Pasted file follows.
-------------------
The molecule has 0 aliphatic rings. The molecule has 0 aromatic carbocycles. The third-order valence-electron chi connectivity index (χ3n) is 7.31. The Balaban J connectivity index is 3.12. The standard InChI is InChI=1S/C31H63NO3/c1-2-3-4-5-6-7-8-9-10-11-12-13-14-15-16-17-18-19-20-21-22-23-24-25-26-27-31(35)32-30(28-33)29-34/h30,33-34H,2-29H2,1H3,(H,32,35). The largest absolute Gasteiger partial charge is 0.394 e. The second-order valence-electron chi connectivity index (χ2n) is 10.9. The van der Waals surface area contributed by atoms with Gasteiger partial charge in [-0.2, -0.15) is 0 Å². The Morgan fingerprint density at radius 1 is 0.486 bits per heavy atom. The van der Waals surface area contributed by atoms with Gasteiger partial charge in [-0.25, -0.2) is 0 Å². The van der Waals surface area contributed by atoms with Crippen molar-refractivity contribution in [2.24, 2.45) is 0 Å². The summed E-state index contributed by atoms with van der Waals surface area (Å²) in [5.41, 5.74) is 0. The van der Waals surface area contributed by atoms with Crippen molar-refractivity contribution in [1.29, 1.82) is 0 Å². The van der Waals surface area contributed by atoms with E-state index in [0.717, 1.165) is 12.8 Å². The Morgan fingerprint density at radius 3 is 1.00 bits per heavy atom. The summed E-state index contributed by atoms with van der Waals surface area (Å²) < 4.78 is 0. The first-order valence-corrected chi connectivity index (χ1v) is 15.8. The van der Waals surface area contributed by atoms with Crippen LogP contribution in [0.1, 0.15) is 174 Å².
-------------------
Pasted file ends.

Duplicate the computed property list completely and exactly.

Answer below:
The molecule has 0 aliphatic rings. The molecule has 0 aromatic carbocycles. The third-order valence-electron chi connectivity index (χ3n) is 7.31. The Balaban J connectivity index is 3.12. The standard InChI is InChI=1S/C31H63NO3/c1-2-3-4-5-6-7-8-9-10-11-12-13-14-15-16-17-18-19-20-21-22-23-24-25-26-27-31(35)32-30(28-33)29-34/h30,33-34H,2-29H2,1H3,(H,32,35). The largest absolute Gasteiger partial charge is 0.394 e. The second-order valence-electron chi connectivity index (χ2n) is 10.9. The van der Waals surface area contributed by atoms with Gasteiger partial charge in [-0.2, -0.15) is 0 Å². The Morgan fingerprint density at radius 1 is 0.486 bits per heavy atom. The van der Waals surface area contributed by atoms with Gasteiger partial charge in [-0.25, -0.2) is 0 Å². The van der Waals surface area contributed by atoms with Crippen molar-refractivity contribution in [2.24, 2.45) is 0 Å². The summed E-state index contributed by atoms with van der Waals surface area (Å²) in [5.41, 5.74) is 0. The van der Waals surface area contributed by atoms with Crippen molar-refractivity contribution in [1.29, 1.82) is 0 Å². The van der Waals surface area contributed by atoms with E-state index in [0.717, 1.165) is 12.8 Å². The Morgan fingerprint density at radius 3 is 1.00 bits per heavy atom. The summed E-state index contributed by atoms with van der Waals surface area (Å²) < 4.78 is 0. The first-order valence-corrected chi connectivity index (χ1v) is 15.8. The van der Waals surface area contributed by atoms with Crippen LogP contribution in [0.1, 0.15) is 174 Å².